Presentations are a unique opportunity to make your messages visual. That being said, the audiovisual aids should only be there to enhance each point . The speaker is the primary vessel of information, so slides should never be so text heavy that they distract. In fact, some of the best presentations have very few words at all. Find a high quality series of coherent images to keep your audience looking up and leaning in. Try curated online photo libraries like Unsplash for inspiration.
3. Body language
Presenters by definition have a certain level of expertise on their topic. Audiences pay attention because they want to leave more knowledgeable than they came. So own the topic, demonstrate the passion you have for the material through confident body language. Stand up straight, project your voice and make sure to pause frequently so that the audience has a time to process each new piece of information.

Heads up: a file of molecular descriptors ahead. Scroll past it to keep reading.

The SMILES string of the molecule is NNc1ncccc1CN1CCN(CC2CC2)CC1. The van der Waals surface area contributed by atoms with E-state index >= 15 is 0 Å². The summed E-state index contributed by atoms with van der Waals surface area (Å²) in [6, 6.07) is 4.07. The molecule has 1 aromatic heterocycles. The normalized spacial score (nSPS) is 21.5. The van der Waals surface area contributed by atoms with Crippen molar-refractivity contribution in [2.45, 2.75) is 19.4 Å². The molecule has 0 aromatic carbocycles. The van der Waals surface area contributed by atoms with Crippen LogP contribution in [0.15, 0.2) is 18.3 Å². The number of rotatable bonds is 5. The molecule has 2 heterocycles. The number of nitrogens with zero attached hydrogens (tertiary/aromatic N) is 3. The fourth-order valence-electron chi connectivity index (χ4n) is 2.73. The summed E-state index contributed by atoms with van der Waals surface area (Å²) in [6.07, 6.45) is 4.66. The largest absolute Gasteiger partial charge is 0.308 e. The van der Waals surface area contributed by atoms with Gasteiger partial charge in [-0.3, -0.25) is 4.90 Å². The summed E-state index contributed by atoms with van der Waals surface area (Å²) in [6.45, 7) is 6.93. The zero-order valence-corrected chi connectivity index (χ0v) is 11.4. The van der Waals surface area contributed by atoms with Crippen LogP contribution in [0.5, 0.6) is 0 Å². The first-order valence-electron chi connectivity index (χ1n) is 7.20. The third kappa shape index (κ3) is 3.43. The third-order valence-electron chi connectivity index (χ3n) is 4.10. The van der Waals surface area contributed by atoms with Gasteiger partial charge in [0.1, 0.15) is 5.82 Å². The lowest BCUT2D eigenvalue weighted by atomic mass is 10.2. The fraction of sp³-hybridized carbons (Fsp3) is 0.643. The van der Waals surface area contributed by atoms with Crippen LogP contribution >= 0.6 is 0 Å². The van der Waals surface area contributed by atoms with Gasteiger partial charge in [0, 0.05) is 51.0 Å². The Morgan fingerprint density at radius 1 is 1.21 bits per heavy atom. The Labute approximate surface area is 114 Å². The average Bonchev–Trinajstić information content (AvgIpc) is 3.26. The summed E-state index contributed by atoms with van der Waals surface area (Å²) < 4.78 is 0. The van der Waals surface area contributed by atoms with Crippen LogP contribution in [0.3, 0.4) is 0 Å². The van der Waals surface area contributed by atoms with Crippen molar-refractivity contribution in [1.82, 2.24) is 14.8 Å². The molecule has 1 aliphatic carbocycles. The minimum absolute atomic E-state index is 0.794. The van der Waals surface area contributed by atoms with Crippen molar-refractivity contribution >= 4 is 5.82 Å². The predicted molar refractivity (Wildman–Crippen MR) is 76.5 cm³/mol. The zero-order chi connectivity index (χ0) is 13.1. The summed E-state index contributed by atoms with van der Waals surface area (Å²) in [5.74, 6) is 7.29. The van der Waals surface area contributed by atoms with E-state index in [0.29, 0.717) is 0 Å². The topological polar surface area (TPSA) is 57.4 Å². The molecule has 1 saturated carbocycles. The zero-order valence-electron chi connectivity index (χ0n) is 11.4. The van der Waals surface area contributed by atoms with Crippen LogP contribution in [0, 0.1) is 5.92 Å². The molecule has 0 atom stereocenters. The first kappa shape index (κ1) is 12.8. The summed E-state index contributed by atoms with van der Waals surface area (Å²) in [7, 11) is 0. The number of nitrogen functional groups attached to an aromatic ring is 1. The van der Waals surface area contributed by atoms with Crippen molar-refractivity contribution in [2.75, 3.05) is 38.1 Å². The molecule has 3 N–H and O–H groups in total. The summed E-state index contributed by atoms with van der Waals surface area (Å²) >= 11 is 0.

A presentation is not just a live reading of a memo, it’s an opportunity to convey information in new and meaningful ways. One of the best ways to make a lasting impression is telling stories because humans are hardwired to learn from them. Help your audience tune in by offering your ideas in a recognizable narrative arch. People can remember concrete details better than concepts.
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In 2015, the entertainment conglomerate Viacom launched a powerful CSR campaign titled “Witness the power of story.” Throughout this campaign, Viacom partnered with WITNESS, a human rights activist organization, to produce public service announcements educating the public on social issues. Each brand within Viacom featured PSAs tailored to its target audience. For example, VH1 addressed the Save The Music Foundation, BET sponsored Celebrating Young African American Men and Spike championed Veterans Operation Wellness. This campaign won first place in the “Corporate-Community/Nonprofit Partnership” category of PR Daily’s 2016 Corporate Social Responsibility Awards.